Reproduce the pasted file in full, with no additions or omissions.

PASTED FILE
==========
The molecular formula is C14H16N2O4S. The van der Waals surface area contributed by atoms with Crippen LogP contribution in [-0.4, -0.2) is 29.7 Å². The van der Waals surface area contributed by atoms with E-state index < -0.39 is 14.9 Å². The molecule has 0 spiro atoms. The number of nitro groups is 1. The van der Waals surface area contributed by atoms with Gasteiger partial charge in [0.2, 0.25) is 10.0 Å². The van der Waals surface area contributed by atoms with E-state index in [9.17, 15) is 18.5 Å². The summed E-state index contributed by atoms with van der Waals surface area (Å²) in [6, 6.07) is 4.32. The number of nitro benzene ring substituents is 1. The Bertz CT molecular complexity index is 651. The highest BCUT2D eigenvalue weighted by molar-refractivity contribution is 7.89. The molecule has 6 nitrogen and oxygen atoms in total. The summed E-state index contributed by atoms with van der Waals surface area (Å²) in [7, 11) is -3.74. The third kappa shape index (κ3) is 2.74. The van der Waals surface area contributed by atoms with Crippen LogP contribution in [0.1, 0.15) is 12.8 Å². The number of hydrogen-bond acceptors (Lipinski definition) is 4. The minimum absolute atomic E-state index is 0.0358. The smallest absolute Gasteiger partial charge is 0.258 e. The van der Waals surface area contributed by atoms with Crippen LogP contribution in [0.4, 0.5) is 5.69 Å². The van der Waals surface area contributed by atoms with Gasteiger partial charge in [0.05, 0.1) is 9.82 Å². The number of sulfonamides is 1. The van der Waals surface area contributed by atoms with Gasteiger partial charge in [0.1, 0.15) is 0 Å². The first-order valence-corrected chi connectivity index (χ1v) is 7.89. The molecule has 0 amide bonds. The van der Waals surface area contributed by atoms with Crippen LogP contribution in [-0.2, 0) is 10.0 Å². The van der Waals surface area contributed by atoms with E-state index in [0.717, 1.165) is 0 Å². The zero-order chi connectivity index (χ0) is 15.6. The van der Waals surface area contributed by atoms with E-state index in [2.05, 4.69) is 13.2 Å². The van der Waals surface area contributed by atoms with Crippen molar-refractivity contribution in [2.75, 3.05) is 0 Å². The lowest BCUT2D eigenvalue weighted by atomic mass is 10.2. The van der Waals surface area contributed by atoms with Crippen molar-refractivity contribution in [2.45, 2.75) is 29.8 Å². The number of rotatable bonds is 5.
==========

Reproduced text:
The molecular formula is C14H16N2O4S. The van der Waals surface area contributed by atoms with Crippen LogP contribution in [-0.4, -0.2) is 29.7 Å². The van der Waals surface area contributed by atoms with E-state index < -0.39 is 14.9 Å². The molecule has 0 spiro atoms. The number of nitro groups is 1. The van der Waals surface area contributed by atoms with Gasteiger partial charge in [0.2, 0.25) is 10.0 Å². The van der Waals surface area contributed by atoms with E-state index in [9.17, 15) is 18.5 Å². The summed E-state index contributed by atoms with van der Waals surface area (Å²) in [6, 6.07) is 4.32. The number of nitro benzene ring substituents is 1. The Bertz CT molecular complexity index is 651. The highest BCUT2D eigenvalue weighted by molar-refractivity contribution is 7.89. The molecule has 6 nitrogen and oxygen atoms in total. The summed E-state index contributed by atoms with van der Waals surface area (Å²) in [7, 11) is -3.74. The third kappa shape index (κ3) is 2.74. The van der Waals surface area contributed by atoms with Crippen LogP contribution in [0.1, 0.15) is 12.8 Å². The number of hydrogen-bond acceptors (Lipinski definition) is 4. The minimum absolute atomic E-state index is 0.0358. The smallest absolute Gasteiger partial charge is 0.258 e. The van der Waals surface area contributed by atoms with Crippen LogP contribution in [0.4, 0.5) is 5.69 Å². The van der Waals surface area contributed by atoms with Gasteiger partial charge in [0.05, 0.1) is 9.82 Å². The number of sulfonamides is 1. The van der Waals surface area contributed by atoms with Gasteiger partial charge in [0.1, 0.15) is 0 Å². The first-order valence-corrected chi connectivity index (χ1v) is 7.89. The molecule has 0 amide bonds. The van der Waals surface area contributed by atoms with Crippen LogP contribution in [-0.2, 0) is 10.0 Å². The van der Waals surface area contributed by atoms with E-state index in [0.717, 1.165) is 0 Å². The zero-order chi connectivity index (χ0) is 15.6. The van der Waals surface area contributed by atoms with E-state index in [2.05, 4.69) is 13.2 Å². The van der Waals surface area contributed by atoms with Crippen molar-refractivity contribution in [2.75, 3.05) is 0 Å². The lowest BCUT2D eigenvalue weighted by atomic mass is 10.2. The van der Waals surface area contributed by atoms with Crippen molar-refractivity contribution in [2.45, 2.75) is 29.8 Å². The number of rotatable bonds is 5.